Fairfield looks to accomplish this year what it could not over the past 40 years: the redevelopment of Riegert Square.
City Council allowed the staff to get development agreements signed for the 10 property owners and two ground leaseholders that make up Riegert Square, a shopping plaza that had been developed piecemeal in the 1960s and 1970s. Fairfield had unsuccessfully tried multiple times since the early 1980s to create some uniformity and improve safety at the plaza.
But it wasn’t until the end of 2019 that the stars began to align.
“The timing was really good where it all came together,” said Development Services Director Greg Kathman. “The community wanted it, the plan was developed, and the timing worked out with the funding source.”
The redevelopment project started in earnest in December 2019 when the city approved its comprehensive plan called Fairfield Forward. Kathman said the plan called for several things along Pleasant Avenue in front of the shopping plaza, including increasing vehicular and pedestrian safety, improving corridor aesthetics, enhancing the image and quality of the city’s Town Center, and creating a healthier environment for business growth.
“It’s an impactful and an important project for the city,” Kathman said, “and I think it will be recognized as a good project for a long time. This is a project that’s 40 years in the making.”
Economic Development Manager Nathaniel Kaeilin said this project would take $1.25 million of the city’s ARPA funds to eliminate all of the curb cuts that access the plaza, and then provide only four ways into the plaza. One access will be via driveways at the KFC and in the middle of the plaza at the 5110 building, which is owned by the city. There will also be access points at Glenna Drive, which bisects the plaza, and the traffic light at Patterson Boulevard.
“It’s a fairly complicated project as there are so many parties engaged, but we think we have them all at the table now,” he said.
Fairfield staff in the city’s development services and public works departments say the overabundance of curb cuts places pedestrians and motorists in danger.
From 2019 to 2021, a significant percentage of the 37 crashes were because of vehicles exiting the shopping plaza, and a dozen were injury related, according to the city. City Engineer Nick Dill said many of those accidents were preventable due to driver confusion exiting the plaza.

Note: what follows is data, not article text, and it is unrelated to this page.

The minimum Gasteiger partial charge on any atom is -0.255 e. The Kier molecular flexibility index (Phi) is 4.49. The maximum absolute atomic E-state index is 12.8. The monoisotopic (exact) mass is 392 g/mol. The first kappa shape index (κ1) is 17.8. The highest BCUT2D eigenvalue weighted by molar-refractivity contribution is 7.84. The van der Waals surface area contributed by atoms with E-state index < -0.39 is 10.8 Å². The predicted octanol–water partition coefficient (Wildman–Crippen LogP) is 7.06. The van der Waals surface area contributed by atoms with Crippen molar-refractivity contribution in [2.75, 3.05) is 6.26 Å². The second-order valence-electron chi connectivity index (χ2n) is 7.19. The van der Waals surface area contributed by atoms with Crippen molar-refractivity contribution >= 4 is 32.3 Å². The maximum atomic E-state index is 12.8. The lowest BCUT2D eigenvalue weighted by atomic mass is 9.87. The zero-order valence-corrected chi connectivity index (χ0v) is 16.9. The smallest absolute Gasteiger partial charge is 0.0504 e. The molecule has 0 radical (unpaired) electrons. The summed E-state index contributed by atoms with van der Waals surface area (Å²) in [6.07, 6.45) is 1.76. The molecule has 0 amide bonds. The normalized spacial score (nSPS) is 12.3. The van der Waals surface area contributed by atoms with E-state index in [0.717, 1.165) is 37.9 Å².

This project will be complemented by the reconfiguration of Pleasant Avenue, which design for that new lane formation is underway.
Kaelin said the project will repaving and restriping the parking lot, which would include improved drainage; adding a 3-foot strip of grass at the curb, a 5-foot sidewalk, and 7-to-9 feet of a landscape bed, as well as pedestrian lighting; and several monument signs that would have room for every business at Riegert Square. Not all businesses currently can advertise on the pole signs by the roadway.
“It should be a massive improvement when you’re driving down Pleasant Avenue,” Kaelin said. “We hope that this improves the health of the shopping center and the town center in attracting better tenants and improving the overall aesthetics.”
Once the project is completed, the property owners and ground leaseholders will be responsible for the maintenance of their portions of the parking lot, and signs. The city will maintain the grass by the curb and the landscape bed.
Fairfield staff is now working on getting the agreements signed, and the goal is to have the project bed before the end of April in order to have City Council consider a bid in May. If that happens, Kaelin said they could start construction, pending the timing of the contractor, this summer.
If that timeline holds true, Kaelin said he believes “we can still achieve major completion before the end of this year.”
About the Author